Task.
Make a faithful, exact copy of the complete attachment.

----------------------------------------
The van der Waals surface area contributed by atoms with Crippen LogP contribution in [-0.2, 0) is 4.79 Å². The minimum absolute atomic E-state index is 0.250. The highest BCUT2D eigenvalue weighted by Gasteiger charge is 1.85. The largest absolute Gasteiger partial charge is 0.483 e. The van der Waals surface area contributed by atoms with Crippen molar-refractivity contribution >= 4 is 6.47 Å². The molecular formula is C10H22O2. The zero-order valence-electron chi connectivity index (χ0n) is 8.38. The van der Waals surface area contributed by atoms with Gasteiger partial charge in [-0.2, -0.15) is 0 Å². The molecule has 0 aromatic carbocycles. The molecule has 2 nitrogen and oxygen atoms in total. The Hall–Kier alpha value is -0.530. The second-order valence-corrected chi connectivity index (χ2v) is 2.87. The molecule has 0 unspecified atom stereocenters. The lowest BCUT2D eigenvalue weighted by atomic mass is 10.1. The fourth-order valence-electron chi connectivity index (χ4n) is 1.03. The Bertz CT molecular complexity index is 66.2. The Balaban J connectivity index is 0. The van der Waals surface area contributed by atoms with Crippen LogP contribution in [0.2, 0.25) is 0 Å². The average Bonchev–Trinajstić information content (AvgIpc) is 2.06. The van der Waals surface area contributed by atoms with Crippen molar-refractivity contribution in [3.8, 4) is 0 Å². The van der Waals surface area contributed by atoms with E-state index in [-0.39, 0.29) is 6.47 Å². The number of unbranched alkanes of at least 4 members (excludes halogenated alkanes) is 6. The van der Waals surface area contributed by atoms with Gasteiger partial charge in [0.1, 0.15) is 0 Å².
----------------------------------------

The van der Waals surface area contributed by atoms with Crippen LogP contribution in [-0.2, 0) is 4.79 Å². The minimum absolute atomic E-state index is 0.250. The highest BCUT2D eigenvalue weighted by Gasteiger charge is 1.85. The largest absolute Gasteiger partial charge is 0.483 e. The van der Waals surface area contributed by atoms with Crippen molar-refractivity contribution >= 4 is 6.47 Å². The molecular formula is C10H22O2. The zero-order valence-electron chi connectivity index (χ0n) is 8.38. The van der Waals surface area contributed by atoms with Gasteiger partial charge in [-0.2, -0.15) is 0 Å². The molecule has 0 aromatic carbocycles. The molecule has 2 nitrogen and oxygen atoms in total. The Hall–Kier alpha value is -0.530. The second-order valence-corrected chi connectivity index (χ2v) is 2.87. The molecule has 0 unspecified atom stereocenters. The lowest BCUT2D eigenvalue weighted by atomic mass is 10.1. The fourth-order valence-electron chi connectivity index (χ4n) is 1.03. The Bertz CT molecular complexity index is 66.2. The Balaban J connectivity index is 0. The van der Waals surface area contributed by atoms with Crippen LogP contribution in [0.2, 0.25) is 0 Å². The average Bonchev–Trinajstić information content (AvgIpc) is 2.06. The van der Waals surface area contributed by atoms with Crippen molar-refractivity contribution in [3.8, 4) is 0 Å². The van der Waals surface area contributed by atoms with E-state index in [-0.39, 0.29) is 6.47 Å². The number of unbranched alkanes of at least 4 members (excludes halogenated alkanes) is 6. The van der Waals surface area contributed by atoms with Gasteiger partial charge in [0.1, 0.15) is 0 Å².